Toccoa Falls College with the Best Students Around


When new faculty candidates pass through the Provost’s Office each year, it is customary to ask, “How is God working in your life that you would apply here at this time?”

More simply asked, “Why TFC?” While such questions are customary for outside candidates, it is the type of question that internal interviewers can also be asking themselves on a regular basis. Reflection of the present that leads to new realization of our attendance in life is in short supply. So, I ask myself from time to time, “Why TFC still?” This is my seventeenth year at this institution.

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When the interviewer mirror asks me why, the answer inevitably centers on our students. At TFC, we have the best students around. They generally come to this Christian college with the expectations to prepare for career and to learn about the Lord of their faith. To combine these two qualities, they are ready to develop a Christian worldview, to integrate faith into learning, and to recognize a divine calling for their careers. They generally willingly participate in spiritual formation activities: community worship in chapel, student missions fellowship, ethnic student fellowship with devotional activities, small groups for spiritual accountability, and students ministries for community service. They promote a community ethos of sharing what each has with others who do not have. They often sit across social lines in the dining hall without care or concern. They generally have a great attitude toward learning and spiritual growth. It is easier for a provost to lead in promotion of the institutional mission when the constituency embraces four years of that mission. Of course, not all of students are fully confident of their life tract supported by these activities, but a university is measured by the unity amidst its diversity. TFC are overwhelmingly united in its mission.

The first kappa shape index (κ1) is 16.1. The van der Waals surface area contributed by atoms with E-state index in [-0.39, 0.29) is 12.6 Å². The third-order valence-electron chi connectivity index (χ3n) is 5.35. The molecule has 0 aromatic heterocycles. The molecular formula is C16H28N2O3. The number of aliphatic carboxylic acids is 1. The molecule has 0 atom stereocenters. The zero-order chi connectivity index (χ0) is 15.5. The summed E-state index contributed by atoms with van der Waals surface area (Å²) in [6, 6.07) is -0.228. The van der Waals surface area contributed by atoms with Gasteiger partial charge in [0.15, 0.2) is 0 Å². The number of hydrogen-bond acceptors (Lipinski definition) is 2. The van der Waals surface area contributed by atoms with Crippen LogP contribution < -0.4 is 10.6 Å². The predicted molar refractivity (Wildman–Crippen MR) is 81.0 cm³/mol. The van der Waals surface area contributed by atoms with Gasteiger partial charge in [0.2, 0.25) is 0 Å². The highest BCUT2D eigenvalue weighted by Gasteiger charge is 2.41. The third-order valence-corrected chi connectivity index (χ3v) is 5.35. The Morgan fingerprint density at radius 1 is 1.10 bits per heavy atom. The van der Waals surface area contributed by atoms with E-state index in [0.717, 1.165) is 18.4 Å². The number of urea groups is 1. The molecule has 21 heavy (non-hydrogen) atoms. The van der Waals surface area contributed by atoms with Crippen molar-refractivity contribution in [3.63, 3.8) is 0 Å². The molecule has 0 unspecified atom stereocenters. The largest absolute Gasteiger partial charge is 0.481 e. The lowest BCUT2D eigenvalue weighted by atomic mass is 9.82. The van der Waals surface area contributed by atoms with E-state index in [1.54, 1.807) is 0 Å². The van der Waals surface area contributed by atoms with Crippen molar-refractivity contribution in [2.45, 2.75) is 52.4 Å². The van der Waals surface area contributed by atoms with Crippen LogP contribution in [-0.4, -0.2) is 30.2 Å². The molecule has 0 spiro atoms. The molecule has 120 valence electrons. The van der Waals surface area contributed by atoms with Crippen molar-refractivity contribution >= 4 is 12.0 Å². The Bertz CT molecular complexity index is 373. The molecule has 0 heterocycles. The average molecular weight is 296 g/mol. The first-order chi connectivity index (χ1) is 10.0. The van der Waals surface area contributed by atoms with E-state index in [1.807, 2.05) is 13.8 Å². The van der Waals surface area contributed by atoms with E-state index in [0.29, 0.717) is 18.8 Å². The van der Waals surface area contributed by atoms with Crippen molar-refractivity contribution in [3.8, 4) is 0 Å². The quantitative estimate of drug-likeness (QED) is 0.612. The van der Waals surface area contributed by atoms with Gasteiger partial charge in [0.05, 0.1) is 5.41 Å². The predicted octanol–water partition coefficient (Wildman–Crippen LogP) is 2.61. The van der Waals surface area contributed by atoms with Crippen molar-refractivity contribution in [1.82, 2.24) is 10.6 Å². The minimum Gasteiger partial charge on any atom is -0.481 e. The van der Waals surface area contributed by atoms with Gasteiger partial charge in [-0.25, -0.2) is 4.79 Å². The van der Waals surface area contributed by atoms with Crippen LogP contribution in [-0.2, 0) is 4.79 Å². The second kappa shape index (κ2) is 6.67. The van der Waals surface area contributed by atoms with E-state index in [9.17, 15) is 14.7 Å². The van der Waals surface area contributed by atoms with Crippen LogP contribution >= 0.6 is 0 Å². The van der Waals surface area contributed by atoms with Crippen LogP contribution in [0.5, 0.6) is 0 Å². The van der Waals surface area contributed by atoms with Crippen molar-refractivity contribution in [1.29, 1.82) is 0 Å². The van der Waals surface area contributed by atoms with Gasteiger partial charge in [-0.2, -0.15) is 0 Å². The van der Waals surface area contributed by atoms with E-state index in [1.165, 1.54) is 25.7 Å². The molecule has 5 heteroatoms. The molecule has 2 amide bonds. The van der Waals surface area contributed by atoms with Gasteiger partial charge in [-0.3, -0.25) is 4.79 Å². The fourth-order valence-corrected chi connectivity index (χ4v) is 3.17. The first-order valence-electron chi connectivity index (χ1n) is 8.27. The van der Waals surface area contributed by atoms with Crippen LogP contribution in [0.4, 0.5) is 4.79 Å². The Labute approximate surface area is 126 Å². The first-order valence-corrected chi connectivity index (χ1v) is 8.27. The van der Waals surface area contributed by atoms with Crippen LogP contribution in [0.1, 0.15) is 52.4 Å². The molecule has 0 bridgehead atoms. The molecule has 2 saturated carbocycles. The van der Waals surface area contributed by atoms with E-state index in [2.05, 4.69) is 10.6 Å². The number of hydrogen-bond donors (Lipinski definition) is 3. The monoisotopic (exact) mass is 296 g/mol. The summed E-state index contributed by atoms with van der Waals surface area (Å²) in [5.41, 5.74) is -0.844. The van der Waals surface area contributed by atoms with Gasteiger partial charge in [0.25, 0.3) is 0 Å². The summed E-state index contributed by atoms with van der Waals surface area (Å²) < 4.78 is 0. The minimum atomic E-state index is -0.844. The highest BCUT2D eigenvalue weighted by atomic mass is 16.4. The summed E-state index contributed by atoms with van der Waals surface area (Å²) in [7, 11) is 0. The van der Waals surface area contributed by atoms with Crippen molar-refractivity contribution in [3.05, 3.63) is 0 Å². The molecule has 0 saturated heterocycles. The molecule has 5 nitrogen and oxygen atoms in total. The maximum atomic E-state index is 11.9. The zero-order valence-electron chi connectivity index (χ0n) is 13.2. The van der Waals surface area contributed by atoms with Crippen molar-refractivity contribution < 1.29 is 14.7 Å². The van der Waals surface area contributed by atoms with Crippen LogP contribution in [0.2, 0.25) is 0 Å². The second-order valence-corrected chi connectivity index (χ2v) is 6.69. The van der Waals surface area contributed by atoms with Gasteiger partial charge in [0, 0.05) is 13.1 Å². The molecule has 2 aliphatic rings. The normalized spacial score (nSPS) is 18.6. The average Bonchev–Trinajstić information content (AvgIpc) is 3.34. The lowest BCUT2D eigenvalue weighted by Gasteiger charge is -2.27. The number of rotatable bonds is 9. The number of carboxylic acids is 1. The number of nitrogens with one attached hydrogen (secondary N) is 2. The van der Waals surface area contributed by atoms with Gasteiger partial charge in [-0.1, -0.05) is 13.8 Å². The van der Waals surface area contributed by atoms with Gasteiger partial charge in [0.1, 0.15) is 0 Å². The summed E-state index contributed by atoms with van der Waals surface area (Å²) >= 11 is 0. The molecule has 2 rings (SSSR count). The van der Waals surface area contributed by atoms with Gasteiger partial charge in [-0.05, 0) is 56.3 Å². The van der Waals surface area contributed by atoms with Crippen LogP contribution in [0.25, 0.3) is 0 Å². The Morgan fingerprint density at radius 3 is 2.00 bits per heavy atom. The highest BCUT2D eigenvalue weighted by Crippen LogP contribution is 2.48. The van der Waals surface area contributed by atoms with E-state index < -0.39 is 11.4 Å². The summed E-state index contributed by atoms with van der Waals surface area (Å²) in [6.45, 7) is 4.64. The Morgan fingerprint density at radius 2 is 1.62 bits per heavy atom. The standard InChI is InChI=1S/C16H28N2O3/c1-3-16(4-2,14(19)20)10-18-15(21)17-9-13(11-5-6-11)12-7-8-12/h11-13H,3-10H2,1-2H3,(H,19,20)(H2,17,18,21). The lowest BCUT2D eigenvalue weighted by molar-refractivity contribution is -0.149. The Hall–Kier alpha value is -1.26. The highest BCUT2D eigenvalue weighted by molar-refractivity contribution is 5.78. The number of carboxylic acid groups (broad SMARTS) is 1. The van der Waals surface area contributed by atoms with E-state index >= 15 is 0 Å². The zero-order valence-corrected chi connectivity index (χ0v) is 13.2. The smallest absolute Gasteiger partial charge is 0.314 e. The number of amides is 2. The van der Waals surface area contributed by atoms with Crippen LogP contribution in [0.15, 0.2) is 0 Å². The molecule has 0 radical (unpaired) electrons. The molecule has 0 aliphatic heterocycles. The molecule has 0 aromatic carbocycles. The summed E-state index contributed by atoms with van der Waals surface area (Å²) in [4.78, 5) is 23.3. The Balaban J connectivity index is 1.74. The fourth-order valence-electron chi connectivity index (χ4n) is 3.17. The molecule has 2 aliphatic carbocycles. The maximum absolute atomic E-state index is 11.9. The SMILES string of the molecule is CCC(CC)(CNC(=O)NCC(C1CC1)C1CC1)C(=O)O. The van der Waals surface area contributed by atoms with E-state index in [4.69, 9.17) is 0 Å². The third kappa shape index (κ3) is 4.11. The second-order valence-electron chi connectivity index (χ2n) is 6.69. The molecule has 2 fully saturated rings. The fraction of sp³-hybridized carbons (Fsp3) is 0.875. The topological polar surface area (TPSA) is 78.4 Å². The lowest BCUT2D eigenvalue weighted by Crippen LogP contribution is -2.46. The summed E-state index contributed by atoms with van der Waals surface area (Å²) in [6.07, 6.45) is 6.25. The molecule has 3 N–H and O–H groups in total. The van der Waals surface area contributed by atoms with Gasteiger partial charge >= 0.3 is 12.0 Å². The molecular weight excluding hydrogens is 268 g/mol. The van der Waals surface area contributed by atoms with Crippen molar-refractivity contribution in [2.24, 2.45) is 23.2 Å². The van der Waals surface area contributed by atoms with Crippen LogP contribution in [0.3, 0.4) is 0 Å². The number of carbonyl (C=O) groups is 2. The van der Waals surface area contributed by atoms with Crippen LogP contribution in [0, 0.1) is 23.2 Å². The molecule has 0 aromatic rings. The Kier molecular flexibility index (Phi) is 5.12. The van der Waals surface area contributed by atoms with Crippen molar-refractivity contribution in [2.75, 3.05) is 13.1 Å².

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Perhaps most of all, I think our students are the best around because of their willingness to articulate their faith. They are not afraid to open in prayer or to offer a testimony about their lives. They ask questions out of curiosity, seeking to synthesis big world problems into their small campus lives. They seek to understand just war theory, divine providence, missions trends, scientific phenomena, or a theology of dating. They wear nursing scrubs for clinical class in preparation for God’s call to a medical professional job someday. They may carry a copy of the Koran for World Religions class while frequently carrying a bible without a class requirement. They share stories from their public school teaching observation experience in the dining hall at dinner. In each of these episodes, TFC students are a breath away from contextualizing these activities in God’s call on their lives and why they themselves are at TFC.  When a guest comes to class, one of my favorite activities is to show off our students by asking them to share how God has worked or can work in the topic at hand. In that moment, some students will never fail to provide an answer for their faith.

Yet, TFC joins so many other Christian institutions of learning that feel the same way. In 2016, an outsider to Christian higher education, was noted as saying: “You [Christian colleges] have what everybody else is desperate to have: a way of talking about and educating the human person in a way that integrates faith, emotion and intellect....Almost no other set of institutions in American society has that, and everyone wants it.” (“The Cultural Value of Christian Higher Education,” Advance 7.1 [Spring 2016])

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Perhaps I remain at TFC because of the student-centeredness that we offer, evidenced by this blog. Perhaps it’s the 1,100 acres and a waterfall 8’ higher than Niagara, set at the foothills of the southern Appalachian Mountains. Perhaps it’s because as provost I can teach, write, and travel with students. Perhaps it’s because my daughters have grown up in this area. Except for the waterfall, many a college can provide these same things. But not many colleges can brag on such low campus crime, such a willing intensity of bible and theology curriculum, or so many young people capable of playing the guitar for a church youth group. And none can compare with the faith willingness of the vast majority of its population.